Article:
The website NFLsavant.com is an excellent source of historical combine data going back to 1999. I looked at all the defensive ends and outside linebackers with 40-yard times over that period, and ran a few regressions to get a sense of the relationship between weight and speed. A simple one worked just as well as the more complicated ones, and that formula produced an R^2 of 0.30. That best-fit formula was 40-yard time = 3.609 + 0.00455*weight. So for Clowney, at a weight of 266 pounds, he would be projected to run the 40 in 4.82 seconds. Since Clowney actually ran it in 4.53 seconds, that means he was 0.29 seconds faster than we would expect.
That is really, really good, although you already knew that. Here’s some more context. NFLSavant.com has 706 defensive ends or outside linebackers since 1999 with 40-yard times. Clowney, by rating 0.29 seconds better than expected, comes in ahead of 700 of those players. The other five?
Lawrence Sidbury, from Richmond, came in with identical numbers (266, 4.53) to Clowney in 2009. But the small school prospect was three inches shorter, and only a 4th round pick of the Falcons that year. He stayed in Atlanta for four years before moving on to the Colts last season.
In 2011, two players produced even better times than Clowney, after adjusting for weight. Texas A&M’s Von Miller (246, 4.42, +.31) had a great combine and then was selected with the second overall pick in the draft; on the other hand, Nevada’s Dontay Moch (248, 4.40, +.34) was an undersized player drafted by Cincinnati in the third round; his career has been marked my injuries and a suspension, not production.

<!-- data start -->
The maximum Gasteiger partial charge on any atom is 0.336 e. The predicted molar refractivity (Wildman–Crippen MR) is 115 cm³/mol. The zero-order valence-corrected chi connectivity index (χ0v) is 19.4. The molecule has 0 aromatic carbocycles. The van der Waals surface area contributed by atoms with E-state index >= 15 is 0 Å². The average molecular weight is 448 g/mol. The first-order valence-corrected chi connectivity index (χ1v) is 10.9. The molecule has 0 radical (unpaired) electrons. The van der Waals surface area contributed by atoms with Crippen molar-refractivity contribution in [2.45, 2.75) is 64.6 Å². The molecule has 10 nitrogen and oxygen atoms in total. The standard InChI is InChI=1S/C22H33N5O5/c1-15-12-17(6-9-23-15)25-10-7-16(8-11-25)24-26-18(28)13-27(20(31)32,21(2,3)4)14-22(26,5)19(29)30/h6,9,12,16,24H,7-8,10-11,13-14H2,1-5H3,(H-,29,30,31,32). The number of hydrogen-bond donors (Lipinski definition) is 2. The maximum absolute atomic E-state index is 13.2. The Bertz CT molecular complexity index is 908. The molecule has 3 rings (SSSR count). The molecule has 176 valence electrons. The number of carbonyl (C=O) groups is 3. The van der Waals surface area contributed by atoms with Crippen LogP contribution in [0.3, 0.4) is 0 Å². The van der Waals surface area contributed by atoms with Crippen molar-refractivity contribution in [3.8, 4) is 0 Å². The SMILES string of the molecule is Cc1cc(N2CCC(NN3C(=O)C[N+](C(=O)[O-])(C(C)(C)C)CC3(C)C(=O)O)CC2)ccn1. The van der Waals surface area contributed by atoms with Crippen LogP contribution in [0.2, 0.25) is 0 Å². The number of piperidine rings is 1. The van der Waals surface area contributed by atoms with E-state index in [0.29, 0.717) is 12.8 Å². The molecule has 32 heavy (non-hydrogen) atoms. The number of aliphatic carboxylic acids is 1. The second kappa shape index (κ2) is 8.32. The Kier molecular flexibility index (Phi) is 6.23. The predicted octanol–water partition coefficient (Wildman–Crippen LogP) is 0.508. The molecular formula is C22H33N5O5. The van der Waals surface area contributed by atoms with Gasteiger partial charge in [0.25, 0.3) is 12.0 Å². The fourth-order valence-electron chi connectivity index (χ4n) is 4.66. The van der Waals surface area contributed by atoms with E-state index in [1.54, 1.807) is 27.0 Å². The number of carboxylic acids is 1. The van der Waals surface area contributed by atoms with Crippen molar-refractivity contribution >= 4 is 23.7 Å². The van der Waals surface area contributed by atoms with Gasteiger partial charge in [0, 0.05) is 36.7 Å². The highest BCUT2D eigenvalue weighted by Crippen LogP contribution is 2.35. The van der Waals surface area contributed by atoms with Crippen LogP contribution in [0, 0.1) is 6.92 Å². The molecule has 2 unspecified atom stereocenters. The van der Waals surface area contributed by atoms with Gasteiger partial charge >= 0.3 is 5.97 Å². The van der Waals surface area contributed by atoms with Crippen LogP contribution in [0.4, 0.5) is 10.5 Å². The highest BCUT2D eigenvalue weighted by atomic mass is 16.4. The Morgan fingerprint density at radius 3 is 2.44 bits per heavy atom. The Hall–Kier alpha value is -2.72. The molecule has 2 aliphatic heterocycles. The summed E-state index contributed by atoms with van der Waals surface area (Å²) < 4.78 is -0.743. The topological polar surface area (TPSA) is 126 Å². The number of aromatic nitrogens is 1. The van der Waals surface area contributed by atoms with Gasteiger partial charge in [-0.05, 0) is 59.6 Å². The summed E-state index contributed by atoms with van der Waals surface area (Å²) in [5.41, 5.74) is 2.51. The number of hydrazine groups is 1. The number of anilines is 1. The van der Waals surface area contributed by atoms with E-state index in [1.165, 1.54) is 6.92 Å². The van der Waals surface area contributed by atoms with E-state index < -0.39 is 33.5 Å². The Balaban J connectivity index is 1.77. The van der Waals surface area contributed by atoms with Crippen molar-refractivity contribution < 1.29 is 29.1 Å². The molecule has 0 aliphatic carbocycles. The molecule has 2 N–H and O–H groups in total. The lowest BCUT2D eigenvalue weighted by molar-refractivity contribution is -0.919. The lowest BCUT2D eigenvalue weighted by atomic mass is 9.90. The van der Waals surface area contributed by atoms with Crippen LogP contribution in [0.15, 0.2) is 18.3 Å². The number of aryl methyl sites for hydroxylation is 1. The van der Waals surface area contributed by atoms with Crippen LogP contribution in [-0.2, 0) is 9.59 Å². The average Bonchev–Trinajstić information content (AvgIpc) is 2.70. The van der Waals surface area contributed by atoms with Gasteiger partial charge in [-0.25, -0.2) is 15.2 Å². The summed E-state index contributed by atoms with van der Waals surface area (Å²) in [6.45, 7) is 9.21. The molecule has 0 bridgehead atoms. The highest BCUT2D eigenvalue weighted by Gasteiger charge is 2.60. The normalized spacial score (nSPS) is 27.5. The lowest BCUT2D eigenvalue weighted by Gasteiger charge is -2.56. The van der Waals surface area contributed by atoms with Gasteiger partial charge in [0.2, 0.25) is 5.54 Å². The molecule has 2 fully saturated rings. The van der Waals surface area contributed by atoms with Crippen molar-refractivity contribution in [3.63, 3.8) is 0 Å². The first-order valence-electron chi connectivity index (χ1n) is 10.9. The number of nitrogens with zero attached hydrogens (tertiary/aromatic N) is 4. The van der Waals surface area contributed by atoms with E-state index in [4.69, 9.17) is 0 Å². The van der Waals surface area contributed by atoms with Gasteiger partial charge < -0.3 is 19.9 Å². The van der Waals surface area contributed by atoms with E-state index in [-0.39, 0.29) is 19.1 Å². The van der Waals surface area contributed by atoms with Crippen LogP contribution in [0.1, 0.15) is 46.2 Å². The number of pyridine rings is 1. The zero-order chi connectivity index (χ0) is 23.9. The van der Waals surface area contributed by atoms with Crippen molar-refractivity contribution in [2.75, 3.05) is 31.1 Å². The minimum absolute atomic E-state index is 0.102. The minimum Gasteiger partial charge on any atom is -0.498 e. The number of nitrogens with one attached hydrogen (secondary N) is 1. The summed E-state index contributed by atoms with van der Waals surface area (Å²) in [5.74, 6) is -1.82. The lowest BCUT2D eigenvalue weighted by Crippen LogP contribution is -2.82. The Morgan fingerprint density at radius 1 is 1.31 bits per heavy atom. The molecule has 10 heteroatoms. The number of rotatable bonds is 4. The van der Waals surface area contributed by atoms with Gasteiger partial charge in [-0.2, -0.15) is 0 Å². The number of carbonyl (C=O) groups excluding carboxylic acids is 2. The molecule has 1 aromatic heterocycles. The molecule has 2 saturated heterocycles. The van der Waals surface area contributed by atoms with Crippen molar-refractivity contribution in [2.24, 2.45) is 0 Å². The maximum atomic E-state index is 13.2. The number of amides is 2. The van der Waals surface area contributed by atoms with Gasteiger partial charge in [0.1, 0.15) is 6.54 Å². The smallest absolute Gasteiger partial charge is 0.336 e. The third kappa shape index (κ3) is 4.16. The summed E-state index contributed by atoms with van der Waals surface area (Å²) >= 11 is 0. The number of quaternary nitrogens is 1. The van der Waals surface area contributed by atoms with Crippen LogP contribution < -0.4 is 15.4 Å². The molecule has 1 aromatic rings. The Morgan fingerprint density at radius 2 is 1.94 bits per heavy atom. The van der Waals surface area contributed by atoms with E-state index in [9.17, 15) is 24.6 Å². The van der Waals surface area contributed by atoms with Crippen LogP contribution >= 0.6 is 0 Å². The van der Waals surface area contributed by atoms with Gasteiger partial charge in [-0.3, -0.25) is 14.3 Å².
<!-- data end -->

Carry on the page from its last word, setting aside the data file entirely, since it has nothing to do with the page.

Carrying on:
The final two players come from the class of 2002, and both turned in long careers. Dwight Freeney (266, 4.48, +.34) was another undersized prospect from Syracuse who turned into a Hall of Fame caliber pass rusher in Indianapolis. The other name might be surprising, as the man with the single best adjusted 40 time among pass rushers is a player who rarely exhibited great athleticism in the NFL. It’s former Jet and UAB product Bryan Thomas (266, 4.47, +.35, and at the same 6’5 as Clowney), who had an 11-year tenure with New York but totaled just 33.5 sacks. Thomas’ combine production was lauded at the time, of course — he had a faster time in the 40 than 25 of the 29 running backs that year — but that level of freak athleticism disappeared when the pads came on.
The table below shows all first round picks who came to the combine as either a defensive end or outside linebacker from 1999 to 2013. For each player, I’ve listed his draft year, his weight and 40 time according to NFL Savant, his draft pick, his projected 40 based solely on his weight, and the difference between his actual time and projected time. Note that several of the 40 times are from Pro Days, and not the combine. Ideally, we’d be only comparing combine times for every player, but this is the world we live in.
For my money, Mario Williams remains the most freakish pass rushing prospectof this era. After adjusting for weight, his 40 time was nearly as good as Clowney’s, but what sets Williams apart is the other combine tests. The most notable of those was a 40.5″ vertical jump, which is among the most insanely athletic marks in combine history considering he weighed 295 pounds. Clowney, even at 29 pounds lighter, hit only 37.5″ on his vertical jump, and Williams also blew Clowney away in the bench press despite being two inches taller.